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Guardians of the night

Pez ardilla

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Life in the coral reef presents a great variety of adaptations in both form and behavior. Many of its inhabitants have exclusively adapted to the nocturnal life, where it seems easier to find food.

The squirrelfish has an intense red color and very large eyes relative to its body size, which gives it its name. These eyes are adapted for night vision. The inner part of the retina is lined with a tissue known as the “tapetum lucidum,” which has the property of amplifying existing light by a million times. This is why these nocturnal fish can roam the reef, searching for their favorite prey of invertebrates, illuminated only by the starlight.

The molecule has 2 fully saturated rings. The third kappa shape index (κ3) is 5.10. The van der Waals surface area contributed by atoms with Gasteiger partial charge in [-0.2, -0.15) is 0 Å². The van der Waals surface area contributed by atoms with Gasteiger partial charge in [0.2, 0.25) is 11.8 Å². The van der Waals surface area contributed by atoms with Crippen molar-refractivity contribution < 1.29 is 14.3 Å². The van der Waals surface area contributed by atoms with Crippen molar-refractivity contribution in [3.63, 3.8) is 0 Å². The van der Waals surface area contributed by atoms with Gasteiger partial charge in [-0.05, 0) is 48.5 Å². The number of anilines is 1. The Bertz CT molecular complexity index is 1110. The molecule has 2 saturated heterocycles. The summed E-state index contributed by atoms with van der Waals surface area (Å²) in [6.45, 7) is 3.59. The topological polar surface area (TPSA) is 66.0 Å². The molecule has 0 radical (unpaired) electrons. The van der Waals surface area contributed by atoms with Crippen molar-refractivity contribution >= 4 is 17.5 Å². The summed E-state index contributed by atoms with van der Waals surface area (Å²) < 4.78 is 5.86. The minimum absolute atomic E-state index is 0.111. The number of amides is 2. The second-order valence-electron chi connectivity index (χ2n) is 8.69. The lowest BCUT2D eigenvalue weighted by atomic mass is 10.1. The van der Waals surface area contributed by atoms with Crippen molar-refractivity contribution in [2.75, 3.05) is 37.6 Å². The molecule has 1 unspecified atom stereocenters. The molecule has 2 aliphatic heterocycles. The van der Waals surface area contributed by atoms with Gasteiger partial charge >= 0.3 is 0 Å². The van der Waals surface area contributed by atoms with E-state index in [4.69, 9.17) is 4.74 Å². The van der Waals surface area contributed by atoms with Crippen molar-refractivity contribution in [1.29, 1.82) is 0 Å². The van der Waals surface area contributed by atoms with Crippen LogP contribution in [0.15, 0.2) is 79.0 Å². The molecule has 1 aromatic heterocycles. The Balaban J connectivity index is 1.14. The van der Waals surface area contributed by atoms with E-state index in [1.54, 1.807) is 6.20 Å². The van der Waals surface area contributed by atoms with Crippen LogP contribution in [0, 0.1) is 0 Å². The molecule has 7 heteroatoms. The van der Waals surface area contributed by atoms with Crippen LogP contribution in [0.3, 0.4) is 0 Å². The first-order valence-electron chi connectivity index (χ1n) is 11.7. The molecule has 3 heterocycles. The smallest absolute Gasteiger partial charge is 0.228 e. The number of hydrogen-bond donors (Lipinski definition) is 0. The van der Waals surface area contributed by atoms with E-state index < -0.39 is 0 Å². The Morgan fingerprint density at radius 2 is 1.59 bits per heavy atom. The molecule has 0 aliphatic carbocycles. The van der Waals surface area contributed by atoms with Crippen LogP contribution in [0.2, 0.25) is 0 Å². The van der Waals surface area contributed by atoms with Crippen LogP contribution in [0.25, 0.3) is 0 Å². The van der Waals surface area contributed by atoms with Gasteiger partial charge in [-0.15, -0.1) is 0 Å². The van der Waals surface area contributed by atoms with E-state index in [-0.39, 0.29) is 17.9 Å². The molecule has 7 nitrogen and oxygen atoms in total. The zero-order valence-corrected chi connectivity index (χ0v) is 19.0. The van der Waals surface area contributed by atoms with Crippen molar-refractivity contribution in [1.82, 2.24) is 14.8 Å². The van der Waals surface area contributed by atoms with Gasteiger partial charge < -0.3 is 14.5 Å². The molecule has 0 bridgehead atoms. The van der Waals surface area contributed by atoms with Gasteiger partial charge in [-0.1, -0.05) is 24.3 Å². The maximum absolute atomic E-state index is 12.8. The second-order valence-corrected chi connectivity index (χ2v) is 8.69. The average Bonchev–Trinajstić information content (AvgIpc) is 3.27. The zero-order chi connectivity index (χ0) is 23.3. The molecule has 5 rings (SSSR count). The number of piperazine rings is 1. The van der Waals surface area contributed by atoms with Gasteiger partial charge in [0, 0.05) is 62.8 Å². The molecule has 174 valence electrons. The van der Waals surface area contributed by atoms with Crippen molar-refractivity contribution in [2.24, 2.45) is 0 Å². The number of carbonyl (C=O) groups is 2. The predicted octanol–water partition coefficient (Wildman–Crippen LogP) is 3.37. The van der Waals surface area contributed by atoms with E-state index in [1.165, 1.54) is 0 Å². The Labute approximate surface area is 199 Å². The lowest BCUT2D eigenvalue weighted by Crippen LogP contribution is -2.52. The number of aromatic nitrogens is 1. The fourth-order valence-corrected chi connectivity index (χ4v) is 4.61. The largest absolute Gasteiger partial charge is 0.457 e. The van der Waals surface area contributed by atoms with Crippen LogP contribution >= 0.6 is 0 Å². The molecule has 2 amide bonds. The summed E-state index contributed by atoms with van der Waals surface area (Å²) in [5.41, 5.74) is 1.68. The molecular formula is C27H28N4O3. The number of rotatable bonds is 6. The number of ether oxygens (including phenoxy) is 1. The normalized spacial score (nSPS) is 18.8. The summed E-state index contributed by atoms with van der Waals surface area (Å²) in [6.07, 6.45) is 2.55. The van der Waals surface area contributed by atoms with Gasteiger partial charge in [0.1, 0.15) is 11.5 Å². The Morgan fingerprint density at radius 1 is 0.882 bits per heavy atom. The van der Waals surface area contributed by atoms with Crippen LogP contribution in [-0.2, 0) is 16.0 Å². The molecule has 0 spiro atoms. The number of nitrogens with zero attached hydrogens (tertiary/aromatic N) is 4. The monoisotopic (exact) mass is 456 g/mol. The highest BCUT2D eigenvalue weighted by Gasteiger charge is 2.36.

This advantage in night vision becomes less valuable once the sun illuminates the reef. Additionally, due to its intense red color and relative slowness in swimming, it would become an easy target for faster predators. That’s why during the day, it usually hides in the crevices of rocks, small caves, or the cockpit of a submerged airplane, like the one in the photo. But once the sun sets, the reef will belong to them again, and countless squirrelfish will emerge from the depths of the coral, frantically traversing it with a hunting permit that expires at dawn.

“You cannot defend what you do not love, and you cannot love what you do not know.”